By Jennie Jarvis
Let me guess: If you are reading this blog, then you want to be a published author, right? You’ve written your manuscript (or most of it), and you are already dreaming of seeing your book’s title on an Amazon Bestseller list (or better yet, a New York Times Bestseller List). You know you still have a little bit of work to do to make your novel ready to publish (maybe you still have it out to Beta readers or you know you need an editor to help you with the polish). Otherwise, however, you are ready to start making the difficult decision: HOW do I want to publish?
For many years, there was just ONE option: Get an agent, have that agent send your manuscript out to book editors at publishing houses and then cross your fingers. Then, in the last twenty years, we suddenly had another exciting venue to explore: SELF publishing! Thanks to the internet, we could be in charge of whether or not our book ever made it into the hands of a reader. But did you know that we have more than these two choices?
In the age of eReaders, we as authors have a whole slew of options in between self publishing and traditional publishing. Below is a brief run-down of the pros and cons of various kinds of publishing options available to you as a writer:
1. Traditional Publishing
What It Is: This is the tried and true, most “respectable” form of publishing. You get an agent. The agent submits your work to a press. After a very long, grueling wait, your book is purchased. You get an advance, and eventually royalties. Your book will have a few months on a shelf at your favorite bookstore. If it doesn’t do well, then it will be replaced by another author trying to make his/her big break.
Pros: This is the Dream! Opportunity for great exposure and large readership
Cons: You have to have an agent, lower royalty rates, limited exposure since your publisher will have other clients as well.
Examples: The Big Five – Hachette, Simon and Schuster, Harper Collins, Macmillan, and Penguin Random House.
2. Small or Independent Press Publishing
What It Is: Similar to traditional publishing, but these are much smaller houses. Sometimes, they are smaller because they are newer, and sometimes, they are smaller because they represent a very narrow genre. Smaller doesn’t mean worse. It just means smaller.
Pros: You get all the benefits of a larger house but more specialized attention, you don’t always need an agent to submit (check each press’s submission guidelines)
Cons: A smaller press might have less resources including less money for your advance and marketing
Examples: Akashic Press, Beating Windward Press, Tin House, so many more I could go on forever….
3. Digital Publishing
What It Is: This could be a branch of a traditional or a small press or could be its own company. At the end of the day, the key here is that they ONLY distribute digital copies (Ebooks). Sure, they might have a way for you to get some print copies in case you want to sell them at a convention or something, but they mostly focus on getting the book out in electronic format. If your book does well and the Digital Press is an imprint of a larger press, then you might get a traditional deal on the back end. No guarantees though.
Pros: It’s just like a traditional small press, but you can see your book published in less time! You don’t need an agent to submit (but it does get you to the head of the line), and some digital presses are smaller imprints of traditional houses (if your book does well, here comes the traditional book deal!)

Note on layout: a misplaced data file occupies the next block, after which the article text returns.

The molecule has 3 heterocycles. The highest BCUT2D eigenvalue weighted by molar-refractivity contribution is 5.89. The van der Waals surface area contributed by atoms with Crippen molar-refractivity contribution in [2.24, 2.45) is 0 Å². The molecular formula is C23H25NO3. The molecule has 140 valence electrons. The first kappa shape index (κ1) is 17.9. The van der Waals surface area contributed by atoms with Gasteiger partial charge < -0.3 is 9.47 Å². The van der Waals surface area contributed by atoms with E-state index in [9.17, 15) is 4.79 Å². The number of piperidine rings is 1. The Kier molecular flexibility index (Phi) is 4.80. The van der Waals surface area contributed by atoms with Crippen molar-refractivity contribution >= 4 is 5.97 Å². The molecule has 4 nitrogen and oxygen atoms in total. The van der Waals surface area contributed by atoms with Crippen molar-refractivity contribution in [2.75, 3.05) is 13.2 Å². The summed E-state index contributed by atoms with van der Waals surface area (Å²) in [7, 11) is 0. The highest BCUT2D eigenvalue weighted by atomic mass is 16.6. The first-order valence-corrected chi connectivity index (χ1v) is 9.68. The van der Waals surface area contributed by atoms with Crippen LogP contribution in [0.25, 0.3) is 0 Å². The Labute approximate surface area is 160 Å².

Cons: Your book will most likely only ever exist in digital format, most of these publishers are looking for very specific genres such as romance, young adult or new adult
Examples: Bloomsbury Spark, Entangled, Ellora’s Cave, Samhain
4. Self Publishing
What It Is: This is where you do it yourself! You can go to Create Space (owned by Amazon) or use another vendor like Lightning Source, but the end result is all the same – you wrote it, you put it online yourself, and you get a higher percentage of royalties!
Pros: You are in charge! Higher royalty rates, more control over your product, your book goes from your laptop to your readers in just a few short clicks
Cons: You are in charge! If you aren’t good at book design, layout or marketing/publicity, then you may need to hire professionals to help you, with more and more people self-pubbing each year, it’s getting harder and harder to stand out.
Examples: A great video comparing Create Space to Lightning Source can be found here.
5. Hybrid Publishing
What It Is: This is where an author publishes in multiple ways, thereby benefiting from the pros of each outlet and minimizes the negatives.
Pros: You self-publish one book while you wait for another one that is traditionally published to be released, The marketing of one book helps the other and vice verse, short term income as you wait for the long term income to arrive
Cons: You need to have two really solid manuscripts ready at roughly the same time, can be very overwhelming if you aren’t comfortable with marketing and publicity or are a slow writer
6. Vanity/Subsidiary Press Publishing
What It Is: Basically like self-publishing, but you have to PAY to have them do it for you – and sometimes, you don’t get what you paid for!
Pros: All the benefits of self-publishing but with a paid staff that helps you through the process
Cons: You are paying someone to do what you could basically do yourself. Sadly, there are a lot of con artists out there so be sure to check out the Writer Beware website to verify you are working with someone who will help (and not hurt) your book
Warning: There are a LOT of scam artists out there, so make sure you check out Writer Beware and research EVERY publisher, editor or agent who approaches you about your work.
There are a lot of options out there! Which way will you go to publish your novel?